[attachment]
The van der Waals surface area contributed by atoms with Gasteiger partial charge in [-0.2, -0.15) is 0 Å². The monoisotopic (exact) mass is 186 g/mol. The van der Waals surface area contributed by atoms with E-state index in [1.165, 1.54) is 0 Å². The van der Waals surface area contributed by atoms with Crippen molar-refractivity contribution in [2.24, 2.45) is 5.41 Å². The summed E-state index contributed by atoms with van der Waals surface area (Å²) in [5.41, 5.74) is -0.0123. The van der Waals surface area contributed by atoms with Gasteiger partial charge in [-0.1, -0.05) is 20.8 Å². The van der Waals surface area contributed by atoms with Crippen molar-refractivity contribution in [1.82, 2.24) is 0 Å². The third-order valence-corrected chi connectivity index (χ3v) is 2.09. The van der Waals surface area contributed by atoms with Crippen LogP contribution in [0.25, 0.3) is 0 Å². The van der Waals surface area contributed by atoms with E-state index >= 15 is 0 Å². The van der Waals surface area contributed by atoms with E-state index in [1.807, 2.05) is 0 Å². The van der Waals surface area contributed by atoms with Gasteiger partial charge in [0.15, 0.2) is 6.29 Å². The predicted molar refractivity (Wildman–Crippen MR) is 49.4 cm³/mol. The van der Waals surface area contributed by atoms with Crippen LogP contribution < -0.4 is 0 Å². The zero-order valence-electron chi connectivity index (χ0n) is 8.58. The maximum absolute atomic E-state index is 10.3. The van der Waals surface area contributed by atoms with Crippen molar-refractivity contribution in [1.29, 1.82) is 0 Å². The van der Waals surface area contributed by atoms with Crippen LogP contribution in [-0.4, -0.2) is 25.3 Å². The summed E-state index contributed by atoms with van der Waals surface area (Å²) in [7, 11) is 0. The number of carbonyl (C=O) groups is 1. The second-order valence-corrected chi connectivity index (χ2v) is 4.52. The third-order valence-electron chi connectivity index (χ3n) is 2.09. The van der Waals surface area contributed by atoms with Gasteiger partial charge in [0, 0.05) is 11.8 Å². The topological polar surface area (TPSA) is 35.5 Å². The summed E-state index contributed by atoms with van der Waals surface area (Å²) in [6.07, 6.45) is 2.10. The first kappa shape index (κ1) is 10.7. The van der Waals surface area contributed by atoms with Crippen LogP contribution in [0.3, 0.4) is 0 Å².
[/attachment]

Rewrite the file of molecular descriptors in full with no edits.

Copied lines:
The van der Waals surface area contributed by atoms with Gasteiger partial charge in [-0.2, -0.15) is 0 Å². The monoisotopic (exact) mass is 186 g/mol. The van der Waals surface area contributed by atoms with E-state index in [1.165, 1.54) is 0 Å². The van der Waals surface area contributed by atoms with Crippen molar-refractivity contribution in [2.24, 2.45) is 5.41 Å². The summed E-state index contributed by atoms with van der Waals surface area (Å²) in [5.41, 5.74) is -0.0123. The van der Waals surface area contributed by atoms with Gasteiger partial charge in [-0.1, -0.05) is 20.8 Å². The van der Waals surface area contributed by atoms with Crippen molar-refractivity contribution in [1.82, 2.24) is 0 Å². The third-order valence-corrected chi connectivity index (χ3v) is 2.09. The van der Waals surface area contributed by atoms with Crippen LogP contribution in [0.25, 0.3) is 0 Å². The van der Waals surface area contributed by atoms with E-state index >= 15 is 0 Å². The van der Waals surface area contributed by atoms with E-state index in [1.807, 2.05) is 0 Å². The van der Waals surface area contributed by atoms with Gasteiger partial charge in [0.15, 0.2) is 6.29 Å². The predicted molar refractivity (Wildman–Crippen MR) is 49.4 cm³/mol. The van der Waals surface area contributed by atoms with Crippen LogP contribution < -0.4 is 0 Å². The zero-order valence-electron chi connectivity index (χ0n) is 8.58. The maximum absolute atomic E-state index is 10.3. The van der Waals surface area contributed by atoms with Crippen molar-refractivity contribution in [1.29, 1.82) is 0 Å². The van der Waals surface area contributed by atoms with Crippen LogP contribution in [-0.4, -0.2) is 25.3 Å². The summed E-state index contributed by atoms with van der Waals surface area (Å²) in [7, 11) is 0. The number of carbonyl (C=O) groups is 1. The second-order valence-corrected chi connectivity index (χ2v) is 4.52. The third-order valence-electron chi connectivity index (χ3n) is 2.09. The van der Waals surface area contributed by atoms with Gasteiger partial charge in [0, 0.05) is 11.8 Å². The topological polar surface area (TPSA) is 35.5 Å². The summed E-state index contributed by atoms with van der Waals surface area (Å²) in [6.07, 6.45) is 2.10. The first kappa shape index (κ1) is 10.7. The van der Waals surface area contributed by atoms with Crippen LogP contribution in [0.3, 0.4) is 0 Å².